This very long and comprehensive look at wireless local-area network (WLAN) gear for small and medium-sized businesses at Network Computing suggests that as recently as a year ago, companies had to either spend too much on enterprise-level gear or run out to CompUSA or Best Buy and deploy equipment that lacked the features and security that a business of any size needs.
That, the writer says, has changed radically. His first order of business is a discussion of the options an organization faces in rolling out and managing services. The heart of the piece is an extensive battery of tests run at the Syracuse University Real World Labs. Products assessed were Bluesocket's BSC-600; D-Link's DWS-3227P; Motorola's WS5100; Netgear's WFS709TP; Ruckus Wireless's ZoneDirector 1000 and 3Com's 24-port Unified Wireless Switch.
What emerges from the facts and figures is that SMB WLANs have come a long way in a short time and that powerful and secure tools are available (the charts accompanying the piece are especially useful).
SMB WLANs appear to be moving into the spotlight. This Q&A at Forbes (via bMighty) with Selina Lo, the CEO of Ruckus Wireless, mostly focuses on the company's history, but what is intriguing is Lo's point that SMBs tend to be a very diverse group. Many people, she says, think solely of offices in relation to WLANs. But SMBs use WLANs in a wide variety of non-office environments, such as schools and hotels. This can affect precisely which features are necessary. It is also important to remember that large companies' branch and remote offices may not technically qualify as SMBs, but tend to use equipment geared for this market. Lo's pitch is that SMBs are overlooked by the big WLAN vendors, who focus on large deployments.
This may be changing. A recent example is Siemens' introduction of the HiPath Wireless C20 Controller. The idea is to offer smaller companies fixed mobile convergence (FMC) -- the seamless integration of wireless and wireline services -- in a way that previously was beyond the scope of smaller companies. The controller is designed to offer SMBs end-to-end quality of service (QoS), virtual LANs (VLANs) and Virtual Network Services (VLS) and improved scalability and throughput, the company claims.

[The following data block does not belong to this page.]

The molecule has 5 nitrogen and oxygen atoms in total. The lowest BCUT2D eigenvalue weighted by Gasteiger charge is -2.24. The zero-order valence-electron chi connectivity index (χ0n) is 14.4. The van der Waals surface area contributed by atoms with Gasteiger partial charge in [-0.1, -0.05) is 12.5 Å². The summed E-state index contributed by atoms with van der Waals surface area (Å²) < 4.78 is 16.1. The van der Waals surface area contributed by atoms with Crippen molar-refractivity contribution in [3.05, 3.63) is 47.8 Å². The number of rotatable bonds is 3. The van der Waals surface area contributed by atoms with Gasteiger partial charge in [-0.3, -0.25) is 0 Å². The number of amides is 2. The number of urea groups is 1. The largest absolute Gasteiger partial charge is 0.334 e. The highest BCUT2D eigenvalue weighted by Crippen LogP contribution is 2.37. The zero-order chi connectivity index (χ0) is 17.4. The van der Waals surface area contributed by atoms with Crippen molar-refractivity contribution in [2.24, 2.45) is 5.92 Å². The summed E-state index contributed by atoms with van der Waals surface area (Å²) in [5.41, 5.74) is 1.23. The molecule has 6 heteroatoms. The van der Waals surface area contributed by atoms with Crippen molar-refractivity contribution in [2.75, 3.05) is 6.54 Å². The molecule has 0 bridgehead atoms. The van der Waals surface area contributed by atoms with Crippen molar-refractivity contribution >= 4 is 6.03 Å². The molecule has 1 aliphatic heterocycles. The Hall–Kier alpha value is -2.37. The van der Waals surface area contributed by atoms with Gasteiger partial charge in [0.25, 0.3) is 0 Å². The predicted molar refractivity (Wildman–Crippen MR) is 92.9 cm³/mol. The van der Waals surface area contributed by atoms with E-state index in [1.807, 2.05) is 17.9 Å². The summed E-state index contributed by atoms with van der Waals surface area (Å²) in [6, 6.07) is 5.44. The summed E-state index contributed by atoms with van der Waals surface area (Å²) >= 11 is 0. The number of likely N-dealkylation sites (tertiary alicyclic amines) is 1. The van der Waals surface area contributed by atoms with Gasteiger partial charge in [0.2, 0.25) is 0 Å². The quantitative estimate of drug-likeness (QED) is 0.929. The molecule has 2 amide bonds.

Linksys, a division of Cisco that caters to residential and small business users, late last month introduced the Wireless-G Access Point with Power over Ethernet (WAP2000). Linksys says the product offers features not generally available for small business WLANs. The release says the WAP2000 includes RangeBooster technology that can double network size and increase throughput by 35 percent, though it doesn't clearly state the product to which the comparison is being made. The introduction suggests that key vendor Cisco is enfranchising this market segment.
This Granite Peak Systems blogger describes a client who wants to deploy a wireless LAN that is split between customer and internal use. The latter, of course, must be far more secure. The writer speculates that the need for such an option will grow due to the growth in demand for public Wi-Fi and the apparent failure of municipal Wi-Fi projects.
The writer suggests a scenario in which a router plugged into a cable or DSL modem creates the public and private network. An Ethernet port could securely connect to the organization's wired network. This is a good idea. It seems likely that such a system exists, though the blogger apparently thinks it doesn't.
During the past couple of years, big vendors have begun paying much closer attention to the SMB market. The WLAN sector is among them. The attractiveness of this market makes it likely that the interest -- and vendor investment -- will continue to grow.